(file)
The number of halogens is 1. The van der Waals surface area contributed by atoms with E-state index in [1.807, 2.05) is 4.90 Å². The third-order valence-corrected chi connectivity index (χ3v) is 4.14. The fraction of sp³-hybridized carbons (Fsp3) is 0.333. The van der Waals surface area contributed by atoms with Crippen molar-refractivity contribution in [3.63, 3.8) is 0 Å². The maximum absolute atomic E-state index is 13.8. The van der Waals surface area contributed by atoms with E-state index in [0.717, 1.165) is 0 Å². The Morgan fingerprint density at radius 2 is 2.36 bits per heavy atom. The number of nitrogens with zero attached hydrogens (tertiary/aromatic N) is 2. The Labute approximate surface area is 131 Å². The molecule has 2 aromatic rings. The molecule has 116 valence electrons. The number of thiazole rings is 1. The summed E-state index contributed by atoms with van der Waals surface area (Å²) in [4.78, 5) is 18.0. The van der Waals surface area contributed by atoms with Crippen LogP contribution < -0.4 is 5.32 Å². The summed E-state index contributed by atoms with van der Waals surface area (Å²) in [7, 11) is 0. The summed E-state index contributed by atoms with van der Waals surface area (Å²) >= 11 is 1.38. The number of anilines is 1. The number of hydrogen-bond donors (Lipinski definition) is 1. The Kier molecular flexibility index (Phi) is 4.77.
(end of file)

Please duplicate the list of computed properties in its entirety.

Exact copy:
The number of halogens is 1. The van der Waals surface area contributed by atoms with E-state index in [1.807, 2.05) is 4.90 Å². The third-order valence-corrected chi connectivity index (χ3v) is 4.14. The fraction of sp³-hybridized carbons (Fsp3) is 0.333. The van der Waals surface area contributed by atoms with Crippen molar-refractivity contribution in [3.63, 3.8) is 0 Å². The maximum absolute atomic E-state index is 13.8. The van der Waals surface area contributed by atoms with E-state index in [0.717, 1.165) is 0 Å². The Morgan fingerprint density at radius 2 is 2.36 bits per heavy atom. The number of nitrogens with zero attached hydrogens (tertiary/aromatic N) is 2. The Labute approximate surface area is 131 Å². The molecule has 2 aromatic rings. The molecule has 116 valence electrons. The number of thiazole rings is 1. The summed E-state index contributed by atoms with van der Waals surface area (Å²) in [4.78, 5) is 18.0. The van der Waals surface area contributed by atoms with Crippen LogP contribution < -0.4 is 5.32 Å². The summed E-state index contributed by atoms with van der Waals surface area (Å²) in [7, 11) is 0. The summed E-state index contributed by atoms with van der Waals surface area (Å²) >= 11 is 1.38. The number of anilines is 1. The number of hydrogen-bond donors (Lipinski definition) is 1. The Kier molecular flexibility index (Phi) is 4.77.